Pritzker signs AFSCME deal costing taxpayers $3.6 billion more than it needed to

Adam Schuster

Senior Director of Budget and Tax Research

Adam Schuster
/ Labor
August 29, 2019

Pritzker signs AFSCME deal costing taxpayers $3.6 billion more than it needed to

By continuing practices such as automatic raises and taxpayer-subsidized platinum health insurance, along with a new $2,500 bonus, the AFSCME contract will transfer more than $3.6 billion in extra compensation from taxpayers to state workers.

Illinois Gov. J.B. Pritzker signed a deal Aug. 23 with the state’s largest public employee union that offers automatic 12% raises, a $2,500 bonus and will cost state taxpayers $3.6 billion more than was necessary.

A summary of the agreement produced by the American Federation of State, County and Municipal Employees Council 31 details the $2,500-per-worker automatic bonuses, automatic raises and taxpayer-subsidized platinum health insurance benefits state workers will receive until the contract expires June 30, 2023.

The Illinois Policy Institute outlined possible savings under a fair contract in Budget Solutions 2020, a five-year fiscal plan for the state of Illinois. The new contract will cost $3.6 billion more than what taxpayers would have paid under a taxpayer-friendly contract. Illinois state workers are among the highest paid in the nation, and make significantly more than the private-sector workers asked to support them.

The contract includes a number of questionable provisions, which include making it more difficult for employees to learn about their rights under the U.S. Supreme Court’s Janus v. AFSCME decision and weakening management rights to require overtime work.

However, the costliest provisions for taxpayers and the state budget relate to pay increases and health insurance.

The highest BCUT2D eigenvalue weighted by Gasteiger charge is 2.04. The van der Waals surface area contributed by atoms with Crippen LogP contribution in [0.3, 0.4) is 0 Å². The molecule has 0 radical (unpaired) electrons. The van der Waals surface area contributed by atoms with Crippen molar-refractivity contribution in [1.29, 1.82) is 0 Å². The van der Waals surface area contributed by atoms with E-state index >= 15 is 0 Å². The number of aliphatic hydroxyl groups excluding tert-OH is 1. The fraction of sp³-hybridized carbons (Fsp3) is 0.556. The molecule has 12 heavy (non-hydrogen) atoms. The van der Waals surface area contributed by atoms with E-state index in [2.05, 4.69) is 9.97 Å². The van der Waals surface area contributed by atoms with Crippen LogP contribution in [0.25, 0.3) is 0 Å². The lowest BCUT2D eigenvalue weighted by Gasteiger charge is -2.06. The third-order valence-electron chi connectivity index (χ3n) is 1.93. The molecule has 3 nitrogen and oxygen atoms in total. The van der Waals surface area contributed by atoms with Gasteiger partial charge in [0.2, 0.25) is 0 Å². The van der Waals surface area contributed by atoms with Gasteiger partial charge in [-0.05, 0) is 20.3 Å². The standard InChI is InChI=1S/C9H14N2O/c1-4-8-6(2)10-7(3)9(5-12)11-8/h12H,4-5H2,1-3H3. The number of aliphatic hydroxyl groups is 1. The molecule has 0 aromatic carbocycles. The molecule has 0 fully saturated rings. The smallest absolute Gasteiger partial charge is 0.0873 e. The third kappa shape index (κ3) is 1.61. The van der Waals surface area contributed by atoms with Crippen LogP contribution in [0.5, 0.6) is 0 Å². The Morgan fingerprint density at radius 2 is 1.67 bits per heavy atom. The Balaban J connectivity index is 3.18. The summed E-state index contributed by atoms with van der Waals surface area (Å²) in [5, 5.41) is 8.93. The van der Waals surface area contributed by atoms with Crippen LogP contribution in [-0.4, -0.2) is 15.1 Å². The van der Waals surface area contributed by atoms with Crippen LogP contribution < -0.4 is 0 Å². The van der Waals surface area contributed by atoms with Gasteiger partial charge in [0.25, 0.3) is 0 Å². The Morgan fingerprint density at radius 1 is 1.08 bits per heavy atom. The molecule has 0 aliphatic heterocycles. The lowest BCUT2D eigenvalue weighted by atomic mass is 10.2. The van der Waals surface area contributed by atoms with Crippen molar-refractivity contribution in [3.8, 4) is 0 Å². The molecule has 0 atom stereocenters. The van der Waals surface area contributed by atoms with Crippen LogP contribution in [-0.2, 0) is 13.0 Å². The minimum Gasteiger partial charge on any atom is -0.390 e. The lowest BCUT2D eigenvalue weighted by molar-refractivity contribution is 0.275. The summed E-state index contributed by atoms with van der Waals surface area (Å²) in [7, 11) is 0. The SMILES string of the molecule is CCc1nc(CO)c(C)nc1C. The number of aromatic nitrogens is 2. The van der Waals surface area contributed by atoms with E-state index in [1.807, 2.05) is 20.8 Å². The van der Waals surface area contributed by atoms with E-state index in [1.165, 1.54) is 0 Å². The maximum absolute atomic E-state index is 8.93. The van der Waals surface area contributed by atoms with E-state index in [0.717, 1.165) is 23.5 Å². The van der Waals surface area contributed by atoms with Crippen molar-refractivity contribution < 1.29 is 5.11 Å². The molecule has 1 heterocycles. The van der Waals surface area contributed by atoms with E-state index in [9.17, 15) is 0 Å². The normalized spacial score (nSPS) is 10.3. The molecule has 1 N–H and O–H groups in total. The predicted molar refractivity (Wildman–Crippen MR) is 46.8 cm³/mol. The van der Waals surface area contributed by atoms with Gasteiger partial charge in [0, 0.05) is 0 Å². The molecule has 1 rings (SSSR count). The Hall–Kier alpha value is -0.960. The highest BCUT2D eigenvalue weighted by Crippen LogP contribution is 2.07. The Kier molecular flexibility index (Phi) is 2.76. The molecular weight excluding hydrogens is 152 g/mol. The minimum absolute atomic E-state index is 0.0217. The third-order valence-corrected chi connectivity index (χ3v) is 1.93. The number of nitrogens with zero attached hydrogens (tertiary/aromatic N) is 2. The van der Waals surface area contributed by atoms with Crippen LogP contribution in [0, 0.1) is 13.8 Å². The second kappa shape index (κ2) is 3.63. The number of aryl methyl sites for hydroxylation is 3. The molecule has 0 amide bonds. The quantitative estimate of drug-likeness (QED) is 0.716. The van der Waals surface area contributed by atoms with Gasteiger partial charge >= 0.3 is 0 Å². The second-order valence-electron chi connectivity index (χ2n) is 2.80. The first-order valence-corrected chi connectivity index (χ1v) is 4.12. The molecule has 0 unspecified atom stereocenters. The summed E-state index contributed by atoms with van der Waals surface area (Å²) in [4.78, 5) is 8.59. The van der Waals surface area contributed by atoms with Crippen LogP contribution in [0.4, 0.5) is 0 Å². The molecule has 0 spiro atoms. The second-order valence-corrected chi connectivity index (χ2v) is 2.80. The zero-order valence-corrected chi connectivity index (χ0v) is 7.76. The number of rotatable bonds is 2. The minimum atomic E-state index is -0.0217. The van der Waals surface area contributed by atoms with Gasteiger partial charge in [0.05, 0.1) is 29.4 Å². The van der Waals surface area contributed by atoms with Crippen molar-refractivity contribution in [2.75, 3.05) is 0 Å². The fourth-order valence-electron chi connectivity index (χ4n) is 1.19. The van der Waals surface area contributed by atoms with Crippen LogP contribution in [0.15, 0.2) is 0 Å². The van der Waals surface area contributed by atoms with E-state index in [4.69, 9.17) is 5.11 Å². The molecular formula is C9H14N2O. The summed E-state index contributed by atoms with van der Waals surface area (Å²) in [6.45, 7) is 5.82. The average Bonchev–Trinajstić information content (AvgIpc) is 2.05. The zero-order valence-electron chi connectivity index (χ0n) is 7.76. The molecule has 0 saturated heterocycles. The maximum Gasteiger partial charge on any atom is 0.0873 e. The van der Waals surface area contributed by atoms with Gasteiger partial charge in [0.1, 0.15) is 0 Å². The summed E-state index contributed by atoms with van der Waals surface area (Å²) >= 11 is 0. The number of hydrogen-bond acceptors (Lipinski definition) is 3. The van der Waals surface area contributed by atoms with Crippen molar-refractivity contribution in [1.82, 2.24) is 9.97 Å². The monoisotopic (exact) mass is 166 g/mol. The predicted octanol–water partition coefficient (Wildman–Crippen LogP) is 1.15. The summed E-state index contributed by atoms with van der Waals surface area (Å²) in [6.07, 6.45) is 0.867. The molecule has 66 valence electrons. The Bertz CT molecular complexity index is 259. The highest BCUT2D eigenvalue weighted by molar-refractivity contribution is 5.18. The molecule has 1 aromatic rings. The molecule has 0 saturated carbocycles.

Automatic raises, backpay and a new bonus for the nation’s second-highest paid state workers

Illinois state workers are already the second-highest paid in the nation, after adjusting for regional costs of living, according to the most recent data from the federal Bureau of Economic Analysis.

Also, total compensation for Illinois state workers, including both wages and benefits, is much higher than the average compensation of private sector workers and is growing faster. From 1998 to 2017, average state worker compensation grew 70% faster than Illinois’ average private sector wages.

Despite these facts, the new contract includes the following:

• $2,500 bonuses as compensation for the “hardship” of working for the state under former Gov. Bruce Rauner. Multiplied by the more than 35,000 AFSCME employees working for the state in 2018, these bonuses could cost taxpayers up to $88 million.

• Annual raises to employees’ base pay for four years starting at 1.5% in January, going up to 2.1% in July and then by 3.95% each July thereafter. For the average AFSCME employee, this will raise their base pay from $63,025 to $70,575. Contract raises will cost up to $266 million.

• Resumption of automatic raises based on years of service, known as “step increases.” The Governor’s Office of Management and Budget estimated the cost of these raises at more than $200 million per year.

• Earlier step increases will also receive a $25-per-month bump for three years, which when fully implemented will raise the annual value of these steps by $900.

Pritzker had already agreed to pay “backpay” for missed step increases from the four-year wage freeze imposed by Rauner. After the state’s last contract with AFSCME ended on June 30, 2015, while the Rauner administration and AFSCME were still negotiating a new agreement, the parties disagreed over whether step increases should continue to be paid. As reported by the State Journal-Register, litigation between the two parties led to a court order in AFSCME’s favor that required the Illinois Labor Relations Board to settle the dispute.

However, the Rauner administration continued to maintain that step increases were not due after the parties reached an impasse in negotiations in January 2016. By limiting backpay to a roughly six-month period, rather than four years, the state would have significantly reduced its liability.

Pritzker’s decision to agree to AFSCME’s demands on step increases for 2016-2019 made the dispute moot, and the fiscal year 2020 spending plan budgeted $410 million for AFSCME backpay.